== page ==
Steps to fix bad credit
Many people are completely unaware of their credit score, or even that they have one, until they have an application for credit turned down. And finding out that the decision not to approve your application is largely based on a calculated number just adds insult to injury. But rather than ‘taking your business elsewhere’ and trying another lender – which can actually make matters worse – it’s worth taking the time to understand what credit scores are all about, and what can be done to improve them.
Every lender, whatever kind of financial service they are offering, needs to be satisfied that the customers they are lending to are capable of repaying their debts on time and unlikely to default on their payments. To do this they need to gather information about your financial situation, past and present, so that they can calculate your credit score.
The credit score is calculated by using information from three different sources:
– The information you submit on your application form.
– A credit file supplied by one of the three major credit reference agencies.
– Any previous credit history you might have with the company you are applying to.
Of course, you will already be aware of your past history with the lender and with what you have written on the form, but what about the information on your credit file? This has a big part to play in influencing the decision on whether or not to accept your application. Fortunately, you can request a copy of it from whichever credit reference agency your prospective lender used.
Your credit file contains information that helps a lender assess whether or not you are reliable and can afford to repay your debts. It includes:
– A list of credit accounts, bank accounts and loans, showing whether you have paid your debts on time and in full, as well as any late payments.
– Information on any court judgements for non-payment of debts, bankruptcies or any Individual Voluntary Arrangements (IVAs).
– Information from the electoral roll to make sure you are registered as a voter at your current address.
– A list of individuals who you have financial relationships with, such as joint accounts or joint mortgages. Their credit rating could affect yours.
– A trace of every application that has been made for credit – too many can indicate that you’ve been turned down by others and can have a negative impact on your credit score.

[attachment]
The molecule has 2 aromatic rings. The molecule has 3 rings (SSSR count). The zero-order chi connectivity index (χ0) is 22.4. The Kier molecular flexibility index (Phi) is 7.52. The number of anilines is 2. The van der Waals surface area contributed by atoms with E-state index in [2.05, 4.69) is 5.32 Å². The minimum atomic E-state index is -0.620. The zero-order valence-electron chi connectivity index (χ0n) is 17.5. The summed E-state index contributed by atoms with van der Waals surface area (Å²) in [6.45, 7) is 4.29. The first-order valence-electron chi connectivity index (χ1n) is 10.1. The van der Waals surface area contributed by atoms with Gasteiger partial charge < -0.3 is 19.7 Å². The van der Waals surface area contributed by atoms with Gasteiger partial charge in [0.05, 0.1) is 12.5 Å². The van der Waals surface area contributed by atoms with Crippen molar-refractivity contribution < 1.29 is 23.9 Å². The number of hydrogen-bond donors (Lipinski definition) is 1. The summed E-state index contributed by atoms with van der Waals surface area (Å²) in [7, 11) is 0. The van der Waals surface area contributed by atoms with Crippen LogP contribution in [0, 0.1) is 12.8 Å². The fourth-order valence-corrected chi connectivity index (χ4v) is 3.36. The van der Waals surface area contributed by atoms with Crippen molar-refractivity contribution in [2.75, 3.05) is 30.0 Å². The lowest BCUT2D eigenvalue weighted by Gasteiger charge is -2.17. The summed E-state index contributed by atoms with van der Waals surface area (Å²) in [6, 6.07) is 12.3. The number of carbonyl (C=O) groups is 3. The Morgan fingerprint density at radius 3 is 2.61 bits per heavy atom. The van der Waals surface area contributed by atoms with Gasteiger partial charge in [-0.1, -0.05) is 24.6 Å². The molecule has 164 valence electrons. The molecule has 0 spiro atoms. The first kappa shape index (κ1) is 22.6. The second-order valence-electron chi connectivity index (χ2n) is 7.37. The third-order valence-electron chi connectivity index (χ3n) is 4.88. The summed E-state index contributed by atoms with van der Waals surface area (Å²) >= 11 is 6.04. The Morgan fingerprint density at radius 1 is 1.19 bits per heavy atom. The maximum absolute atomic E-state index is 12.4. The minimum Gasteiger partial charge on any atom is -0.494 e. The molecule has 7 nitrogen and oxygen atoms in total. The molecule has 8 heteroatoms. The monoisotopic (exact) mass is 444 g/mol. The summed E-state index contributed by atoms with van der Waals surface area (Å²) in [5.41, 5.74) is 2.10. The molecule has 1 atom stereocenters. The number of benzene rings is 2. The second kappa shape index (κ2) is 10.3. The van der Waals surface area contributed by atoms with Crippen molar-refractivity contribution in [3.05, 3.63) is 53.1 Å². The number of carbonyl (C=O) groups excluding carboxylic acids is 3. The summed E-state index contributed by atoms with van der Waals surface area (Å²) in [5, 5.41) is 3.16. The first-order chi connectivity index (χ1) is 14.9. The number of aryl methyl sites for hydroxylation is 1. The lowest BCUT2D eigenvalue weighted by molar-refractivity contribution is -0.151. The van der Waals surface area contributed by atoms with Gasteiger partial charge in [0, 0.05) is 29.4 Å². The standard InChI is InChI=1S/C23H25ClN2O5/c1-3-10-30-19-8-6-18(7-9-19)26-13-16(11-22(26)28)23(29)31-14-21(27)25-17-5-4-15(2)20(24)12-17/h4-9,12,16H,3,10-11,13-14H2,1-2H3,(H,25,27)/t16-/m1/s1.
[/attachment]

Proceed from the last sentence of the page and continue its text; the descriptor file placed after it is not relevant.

All this information can be kept up to a maximum of six years.
Once you have your credit report, check it to see whether it is accurate. If there is any inaccurate information on there, you can ask the credit reference agency to delete it immediately.
Then make sure you are on the electoral register. To get started, go to https://www.gov.uk/get-on-electoral-register.
If there is an individual you no longer have a financial relationship with, make sure their name no longer appears on the list of financial associates. Close any old joint accounts and inform the credit reference agency accordingly. If you don’t, your credit rating could continue to be affected by anything that individual may do in the future.
Close down all unused credit card accounts and bank accounts. With credit card accounts, you must contact the provider and ask them to do this; simply destroying the card is not enough.
Taking all these actions to amend your credit reference file can have an almost immediate effect on repairing bad credit. But there are other ways of fixing bad credit, too, although they will take slightly longer.
One is, of course, to start paying off your debts in full. Pay as much as you can, and always more than the minimum payment amount.
If you don’t have a credit card, get one and use it, and pay off the balance regularly and in full. It seems strange, but having some credit history is better than no credit history. It means that the credit reference agency can paint a better picture of your creditworthiness.
And finally, space out your credit applications or, better still, wait until your debts are significantly reduced before attempting to apply again. The better your credit rating, the better the deal you’re likely to get in terms of the loan, how long it’s for and the rate of interest you will have to pay.